Has Gold buying bubble just burst?


The Gold Prices have fallen 5.7 Percent on Tuesday (11th August 2020). This is the sharpest decline in prices in the last seven years. Again, there was a further fall in the prices on Wednesday (12th August 2020). The fall was as low as $1863 an ounce, breaking the back of an extraordinary rally.

Earlier this month the metal had risen to a record of $2064 ounce and there was a long-term smash in the ceiling of around $1350 a troy ounce last June. Despite that, much of the last year’s bull run has been a long-overdue correction from depressed levels. Just as gold has not slipped below $1,000 an ounce since 2009, following a long recession for much of the decade, once the current uncertainty has cleared up, it is impossible to see $1,700 again on the southern side.

The low inflation rates of the past decade, at least until recently, have not been generous to the metal either. The better explanation is that gold represents a fairly consistent portion of the world ‘s liquid investment portfolio, and much of the recent price spike was merely a reversal to the mean. Adding the market capitalization of the world’s financial markets, the valuation of outstanding corporate debt, and the 42,619 metric tons of private investment gold, and the public is shy of $200 trillion in liquid investment assets. Over the past five years for which Bloomberg has aggregate bond financing data, gold accounted for a relatively stable share of this pile at around 1.09%, seldom dropping below 1% or above 1.2%. That is similar to the sort of allocations that would be recommended for gold by many money managers.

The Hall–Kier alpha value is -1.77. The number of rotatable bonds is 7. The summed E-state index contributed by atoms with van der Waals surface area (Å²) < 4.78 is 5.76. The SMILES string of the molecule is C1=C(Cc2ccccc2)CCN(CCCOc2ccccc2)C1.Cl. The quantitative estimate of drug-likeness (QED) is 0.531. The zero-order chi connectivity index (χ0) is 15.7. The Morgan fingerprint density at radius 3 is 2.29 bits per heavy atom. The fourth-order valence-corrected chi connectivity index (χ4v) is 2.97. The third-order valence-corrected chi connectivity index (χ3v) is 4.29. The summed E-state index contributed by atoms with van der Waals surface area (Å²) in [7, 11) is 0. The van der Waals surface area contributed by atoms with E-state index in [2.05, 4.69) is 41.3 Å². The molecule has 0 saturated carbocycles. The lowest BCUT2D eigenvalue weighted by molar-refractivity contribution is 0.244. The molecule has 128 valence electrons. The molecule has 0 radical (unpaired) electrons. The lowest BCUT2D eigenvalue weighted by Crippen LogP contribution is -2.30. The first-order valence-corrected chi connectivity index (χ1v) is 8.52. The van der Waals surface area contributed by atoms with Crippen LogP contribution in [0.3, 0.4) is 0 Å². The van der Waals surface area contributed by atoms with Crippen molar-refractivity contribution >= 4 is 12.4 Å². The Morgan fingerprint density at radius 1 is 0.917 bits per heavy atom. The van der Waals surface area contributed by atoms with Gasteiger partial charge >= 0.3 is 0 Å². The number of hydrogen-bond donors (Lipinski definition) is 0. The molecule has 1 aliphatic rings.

Even if players on the $88 trillion stock market and $108 trillion bond market make a small change to metal, there will be a drastic effect of those funds crowding into the $2.8 trillion private investment gold room. It is the case that gold, as with any investment in the grasp of speculative momentum, defies gravity at the present stage. Since 2015, the liquid asset pile has risen by around 6 percent a year, and incremental demand for gold approaches an estimated 1.250 metric tons or so annually.

 When the distribution of gold falls to its long-term average of 1.09 percent from the present 1.38 percent share, you would expect to see  fair value in this and next year’s $1,600 range rising to $1,800 by the middle of the decade. Gold may still fall from its current heights, but we can hope that it doesn’t fall much any further.


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